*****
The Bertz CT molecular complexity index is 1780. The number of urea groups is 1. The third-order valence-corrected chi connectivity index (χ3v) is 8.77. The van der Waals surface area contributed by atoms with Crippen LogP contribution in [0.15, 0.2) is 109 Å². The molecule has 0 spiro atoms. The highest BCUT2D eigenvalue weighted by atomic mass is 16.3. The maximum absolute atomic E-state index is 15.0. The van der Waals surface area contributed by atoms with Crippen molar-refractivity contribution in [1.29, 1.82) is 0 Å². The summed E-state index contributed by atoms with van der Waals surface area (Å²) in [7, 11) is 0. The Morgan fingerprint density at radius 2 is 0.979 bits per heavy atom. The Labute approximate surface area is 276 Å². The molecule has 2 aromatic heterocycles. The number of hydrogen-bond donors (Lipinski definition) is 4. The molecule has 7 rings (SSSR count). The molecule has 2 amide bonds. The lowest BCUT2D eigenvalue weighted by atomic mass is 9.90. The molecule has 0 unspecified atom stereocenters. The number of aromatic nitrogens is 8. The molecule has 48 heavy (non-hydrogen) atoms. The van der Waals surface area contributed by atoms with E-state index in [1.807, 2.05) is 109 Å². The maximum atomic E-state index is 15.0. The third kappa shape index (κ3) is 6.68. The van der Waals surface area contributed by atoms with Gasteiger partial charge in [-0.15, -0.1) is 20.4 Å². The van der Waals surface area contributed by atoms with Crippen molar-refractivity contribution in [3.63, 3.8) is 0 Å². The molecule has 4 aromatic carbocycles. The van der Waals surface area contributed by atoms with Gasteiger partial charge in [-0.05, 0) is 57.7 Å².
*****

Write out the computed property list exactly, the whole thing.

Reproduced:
The Bertz CT molecular complexity index is 1780. The number of urea groups is 1. The third-order valence-corrected chi connectivity index (χ3v) is 8.77. The van der Waals surface area contributed by atoms with Crippen LogP contribution in [0.15, 0.2) is 109 Å². The molecule has 0 spiro atoms. The highest BCUT2D eigenvalue weighted by atomic mass is 16.3. The maximum absolute atomic E-state index is 15.0. The van der Waals surface area contributed by atoms with Crippen molar-refractivity contribution in [1.29, 1.82) is 0 Å². The summed E-state index contributed by atoms with van der Waals surface area (Å²) in [7, 11) is 0. The Morgan fingerprint density at radius 2 is 0.979 bits per heavy atom. The Labute approximate surface area is 276 Å². The molecule has 2 aromatic heterocycles. The number of hydrogen-bond donors (Lipinski definition) is 4. The molecule has 7 rings (SSSR count). The molecule has 2 amide bonds. The lowest BCUT2D eigenvalue weighted by atomic mass is 9.90. The molecule has 0 unspecified atom stereocenters. The number of aromatic nitrogens is 8. The molecule has 48 heavy (non-hydrogen) atoms. The van der Waals surface area contributed by atoms with E-state index in [1.807, 2.05) is 109 Å². The maximum atomic E-state index is 15.0. The third kappa shape index (κ3) is 6.68. The van der Waals surface area contributed by atoms with Gasteiger partial charge in [-0.15, -0.1) is 20.4 Å². The van der Waals surface area contributed by atoms with Crippen molar-refractivity contribution in [3.63, 3.8) is 0 Å². The molecule has 4 aromatic carbocycles. The van der Waals surface area contributed by atoms with Gasteiger partial charge in [-0.05, 0) is 57.7 Å².